On Tuesday, October 23rd at 6:30 pm we held our second "Collectors Circle" program. This one was held at Oxford Gallery. It was just as successful at the first one, held earlier in the year at Makers Gallery.
The Collectors Circle program is open only to members and seating is limited to just 30 people. We like to gather in an exhibition space during a current show. Typically a special guest speaker is invited to present on a topic of interest to member-participants.
The first 30 minutes of the program are are social . Members take some time to look at the work on exhibit; grab a bite and a sip while chatting with one another. Before too long we gather in a large circle. Each collector presents an original work of art from their collection to the group. Usually we hear a little background about the work and how the collector came to own it. Sometimes we hear why it's important to the owner's collection or why it's important to the collector or both.
This time around we heard stories about works of art saved by relatives who were refugees fleeing Nazi's during the World War II era and later given to the collector. At one point the lights were dimmed so that we could all experience the luminescence of an Op-Art piece from the 80s. An early 20th century landscape was presented along with details about the painter and it's importance to the collector. We even saw a bronze casting of a disposable cup lid from a show in 2016; As you can tell there was a wide range of work!
After the collectors presented their works of art we turned the floor over to Oxford Gallery owner, Jim Hall. He talked about the long history of Oxford Gallery. Established in the 1960s Oxford is the longest continuously running commercial gallery in Rochester. Jim and his wife, Ginny, have owned the gallery for 25 years. Oxford represents over 40 artist and exhibits their works on consignment - usually organized around exhibition themes - throughout the year. In addition, Jim is an active art dealer specializing in 19th century works. He closed his talk with a traditional definition of art collecting that prompted a lively discussion. The group broke up around 8:30 pm.
The next Collectors Circle will be held early in 2019. Details will be announced sometime after January 1, 2019.
We are very pleased to announce Mark Harrington has become the 300th member of Rochester Art Collectors!
It seems Mark was destined to appreciate and collect art. At the age of eight, without his parents knowledge, he rode his bike ten blocks to a local grocery store and bought a small oil painting of ducks in flight with his allowance. He gave that painting to his Mom. She kept it on her desk until she passed. It now hangs in his study in Pittsford. That was just the beginning..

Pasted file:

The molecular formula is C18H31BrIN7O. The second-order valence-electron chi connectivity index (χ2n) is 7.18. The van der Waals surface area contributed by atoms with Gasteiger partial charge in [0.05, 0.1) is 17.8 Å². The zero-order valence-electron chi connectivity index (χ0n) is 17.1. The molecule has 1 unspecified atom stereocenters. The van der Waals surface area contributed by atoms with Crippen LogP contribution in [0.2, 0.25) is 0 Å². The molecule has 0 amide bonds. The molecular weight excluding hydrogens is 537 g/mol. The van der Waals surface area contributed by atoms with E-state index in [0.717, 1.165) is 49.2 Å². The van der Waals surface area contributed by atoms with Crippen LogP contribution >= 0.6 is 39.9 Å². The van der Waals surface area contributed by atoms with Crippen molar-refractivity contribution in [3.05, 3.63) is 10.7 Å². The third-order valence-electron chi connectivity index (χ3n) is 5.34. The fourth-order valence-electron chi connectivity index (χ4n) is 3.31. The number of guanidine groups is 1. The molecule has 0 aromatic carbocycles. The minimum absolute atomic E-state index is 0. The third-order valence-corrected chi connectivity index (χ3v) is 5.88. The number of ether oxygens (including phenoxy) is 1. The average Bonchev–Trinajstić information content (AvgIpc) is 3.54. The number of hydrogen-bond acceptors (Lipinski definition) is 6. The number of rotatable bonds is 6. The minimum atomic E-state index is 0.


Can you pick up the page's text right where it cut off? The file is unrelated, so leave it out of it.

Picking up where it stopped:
During his early school years Mark's interest in art intensified and his activities expanded to include collecting. In high school Mark became friends with the daughter of the curator at the McNay Art Institute. While attending a exhibition at the McNay Mark was introduced to Lita Albuquerque, whose work is in the Museum of Modern Art's permanent collection. Lita and her work made a lasting impression on Mark. Their friendship blossomed. While attending college in Austin Mark began collecting art with some regularity. He made a practice of visiting student art exhibitions, purchasing work that spoke to him along the way.
After business school while living in New York City in 1979 Mark became acquainted with Dorothy and Herb Vogel through Tom Armstrong, then curator of the Whitney Museum. The Vogels were two of the most remarkable people Mark had the pleasure of knowing. They were a fixture on the NYC art scene. The Vogels introduced Mark to important art dealers and taught him the ropes. Thanks to the Vogels he met Gracie Mansion at the opening of the first gallery exhibit of “graffiti art” created by Keith Haring and Jean Michel Basquiat.
During their lifetimes the Dorothy and Herb Vogel amassed over 4,000 minimalist and conceptual works along with a fair number of abstract expressionist works. They built their massive collection on modest civil servants’ salaries. Herb worked in the Post Office and Dorothy worked as a librarian. They lived in a small two-bedroom walkup on 86th Street in Manhattan. Ultimately their collection was bequeathed to 50 different museums: 50 works to each of 50 museums in 50 states.
Harrington says, "The Vogels taught me the importance of getting to know the artist and seeing their work progress over time. Most importantly, they stressed that if a work moved me, and it was the first thing I saw in my mind when I woke up, go buy it on the spot." As with the Vogels, I never have and never will sell any piece I buy. Investment value is unimportant to me. What matters is how my heart and soul respond. Herb said he never wanted to build a collection, it just happened. He taught me to think of each piece as a friend that lived with me.
"I joined Rochester Art Collectors to participate in a vibrant community of art lovers, to support artists and to purchase beautiful works of art."
Header image © Roy Sowers 1999
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